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  • Keisha Mathew

    Keisha Mathew is an artist, social activist, world history enthusiast, mental health professional, group counselor, content creator, and a party planner extraordinaire for her family.



    Keisha Mathew

    Keisha Mathew is an artist, social activist, world history enthusiast, mental health professional, group counselor, content creator, and a party planner extraordinaire for her family.

    Share the stories of these notable Chicago women with your kids

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    Chicago history is full of amazing women who have made a difference in the city and the world.

     

    During my daughter’s bedtime reading, we’re exploring all the extraordinary women in history. Though we love learning about women all over the world, it began to pique my interest to see what kind of gems Chicago has produced. Fortunately, I found and rediscovered many reasons to be proud to be a Chicagoan. 

    Here are just a few notable Chicago women who have broke ground and a few ceilings.

    Throughout Chicago’s rich history, women have played pivotal roles in bringing forth real and vital change. As a youth advocate, I admire the arts and science–based program called After School Matters, an opportunity for urban youth to explore a wide range of careers and trades. The late Maggie Daley left a gift for youth to accumulate their own income while nurturing a creative interest. This program has positively affected the lives of so many teens under the age of 16 who seek legitimate ways to earn an income. Let’s not forget, she also has one of the coolest parks in the city named after her.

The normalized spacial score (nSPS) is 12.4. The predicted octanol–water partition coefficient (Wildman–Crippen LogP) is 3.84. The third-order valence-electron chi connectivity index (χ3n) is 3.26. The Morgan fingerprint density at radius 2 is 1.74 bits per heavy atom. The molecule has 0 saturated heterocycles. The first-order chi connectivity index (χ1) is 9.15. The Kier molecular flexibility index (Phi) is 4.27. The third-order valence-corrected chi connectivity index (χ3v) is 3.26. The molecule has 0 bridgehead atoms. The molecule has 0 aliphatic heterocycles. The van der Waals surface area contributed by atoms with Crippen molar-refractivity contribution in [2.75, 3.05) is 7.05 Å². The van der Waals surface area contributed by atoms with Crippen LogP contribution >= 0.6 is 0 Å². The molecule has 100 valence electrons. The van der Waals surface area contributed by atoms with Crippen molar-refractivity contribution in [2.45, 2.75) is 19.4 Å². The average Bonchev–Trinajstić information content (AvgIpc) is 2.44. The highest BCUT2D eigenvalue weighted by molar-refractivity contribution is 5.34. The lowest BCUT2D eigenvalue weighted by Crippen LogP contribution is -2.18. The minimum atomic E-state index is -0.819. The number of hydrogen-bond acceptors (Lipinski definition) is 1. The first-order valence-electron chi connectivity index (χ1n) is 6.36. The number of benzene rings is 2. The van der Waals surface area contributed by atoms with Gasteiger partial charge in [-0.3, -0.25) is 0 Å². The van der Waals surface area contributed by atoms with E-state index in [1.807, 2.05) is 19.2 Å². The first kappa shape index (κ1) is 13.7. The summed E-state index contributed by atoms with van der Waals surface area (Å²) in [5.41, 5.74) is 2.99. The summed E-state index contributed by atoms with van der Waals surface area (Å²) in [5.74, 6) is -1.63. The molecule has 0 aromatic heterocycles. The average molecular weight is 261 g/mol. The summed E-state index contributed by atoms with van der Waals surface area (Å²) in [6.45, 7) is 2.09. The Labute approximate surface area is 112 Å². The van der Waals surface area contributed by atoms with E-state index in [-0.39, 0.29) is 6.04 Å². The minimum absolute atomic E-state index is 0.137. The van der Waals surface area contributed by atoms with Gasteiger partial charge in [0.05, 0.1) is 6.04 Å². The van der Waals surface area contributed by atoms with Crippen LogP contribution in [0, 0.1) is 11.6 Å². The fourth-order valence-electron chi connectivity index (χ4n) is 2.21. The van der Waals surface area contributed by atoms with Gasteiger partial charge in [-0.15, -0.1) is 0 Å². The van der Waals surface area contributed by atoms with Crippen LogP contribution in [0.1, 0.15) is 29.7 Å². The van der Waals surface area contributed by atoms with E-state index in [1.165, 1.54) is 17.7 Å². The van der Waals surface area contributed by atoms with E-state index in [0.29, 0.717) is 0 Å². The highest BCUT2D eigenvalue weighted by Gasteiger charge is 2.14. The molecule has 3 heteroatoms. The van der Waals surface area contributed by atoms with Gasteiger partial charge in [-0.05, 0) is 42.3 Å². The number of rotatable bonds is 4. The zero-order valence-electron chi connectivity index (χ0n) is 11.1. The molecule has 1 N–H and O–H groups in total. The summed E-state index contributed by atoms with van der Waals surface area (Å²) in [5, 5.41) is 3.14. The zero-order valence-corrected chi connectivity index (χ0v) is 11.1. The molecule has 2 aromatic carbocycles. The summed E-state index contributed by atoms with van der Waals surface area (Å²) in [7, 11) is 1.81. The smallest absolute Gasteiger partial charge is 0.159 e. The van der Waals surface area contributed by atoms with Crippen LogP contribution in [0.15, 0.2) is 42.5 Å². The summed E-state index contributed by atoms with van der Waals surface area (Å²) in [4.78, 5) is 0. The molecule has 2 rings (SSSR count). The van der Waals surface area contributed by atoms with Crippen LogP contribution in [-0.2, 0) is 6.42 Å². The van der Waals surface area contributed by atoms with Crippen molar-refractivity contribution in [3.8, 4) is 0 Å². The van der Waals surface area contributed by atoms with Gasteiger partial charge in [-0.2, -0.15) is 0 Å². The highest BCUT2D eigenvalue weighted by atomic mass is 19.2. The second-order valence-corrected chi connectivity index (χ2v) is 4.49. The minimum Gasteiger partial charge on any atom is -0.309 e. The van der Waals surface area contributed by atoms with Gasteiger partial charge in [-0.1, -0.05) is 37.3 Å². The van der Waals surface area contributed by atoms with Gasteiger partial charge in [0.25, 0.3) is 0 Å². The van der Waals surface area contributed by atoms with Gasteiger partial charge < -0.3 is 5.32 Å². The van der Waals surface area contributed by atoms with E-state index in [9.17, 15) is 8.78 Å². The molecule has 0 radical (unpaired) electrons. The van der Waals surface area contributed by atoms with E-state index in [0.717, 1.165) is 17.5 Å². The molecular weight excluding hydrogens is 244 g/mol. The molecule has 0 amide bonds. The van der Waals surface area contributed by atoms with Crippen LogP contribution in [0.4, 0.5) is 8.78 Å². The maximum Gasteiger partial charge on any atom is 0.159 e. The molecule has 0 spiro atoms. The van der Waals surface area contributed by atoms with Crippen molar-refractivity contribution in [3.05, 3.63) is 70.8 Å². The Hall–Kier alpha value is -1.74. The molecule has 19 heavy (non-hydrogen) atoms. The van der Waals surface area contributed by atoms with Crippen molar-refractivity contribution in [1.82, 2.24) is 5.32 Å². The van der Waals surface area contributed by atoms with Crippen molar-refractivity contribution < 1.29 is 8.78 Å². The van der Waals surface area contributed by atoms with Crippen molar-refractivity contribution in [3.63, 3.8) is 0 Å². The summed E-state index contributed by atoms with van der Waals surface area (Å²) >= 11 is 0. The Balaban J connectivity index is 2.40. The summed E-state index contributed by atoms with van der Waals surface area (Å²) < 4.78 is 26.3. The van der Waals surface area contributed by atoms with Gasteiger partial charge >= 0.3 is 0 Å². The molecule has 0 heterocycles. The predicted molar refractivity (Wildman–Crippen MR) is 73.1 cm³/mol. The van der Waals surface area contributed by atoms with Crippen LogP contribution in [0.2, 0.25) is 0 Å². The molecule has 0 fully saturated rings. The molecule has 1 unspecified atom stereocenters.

She was the first Chicana woman to sign with a major American publisher, is a MacArthur Genius, and has taught at many universities. Who is it? Sandra Cisneros, that’s who. This Humboldt Park native is best known for her 1984 book, The House on Mango Street, which is taught in many schools around the world. 

    Last year, my family and I were fortunate to see a play about the literary legend Gwendolyn Brooks. Her contributions to American literature gave voice to the African American perspective in a way that captured the attention of avid readers; she was rewarded for her work with a Pulitzer Prize. It’s no wonder that she has a Chicago Public School school named after her. The high school continues to produce just as many gems as she has left us in her writing.

    Speaking of culture, the theatre is a favorite past time for me and the circle of moms I know. Thanks to women like Jacqueline Russell, who founded Chicago Children’s Theatre in 2005, there’s another great venue for our children to attend year-round the West Loop. 

    Ariel Investments, a Chicago-based firm managing $10 billion in investments, was co-founded by its president, Mellody Hobson Lucas. Hobson grew up on the South Side, then left to attend Princeton and returned to become one of this city’s most extraordinary success stories (much like another South Side native, Michelle Obama). Hobson is now the wife of Star Wars creator George Lucas and mother to their daughter.

    As we wait for our city to elect our first African American woman mayor in April, another chapter in Chicago history will unfold. Because this city has birthed so many legendary women, their legacies must be told by parents like you and me. Sharing these stories paves the way for more opportunities to influence those who have yet to know their purpose in this city of big shoulders.

    Related articles:
    Take the time to learn how to pronounce 'difficult' names
    What living in Chicago has taught me about the world
    Black history is American history

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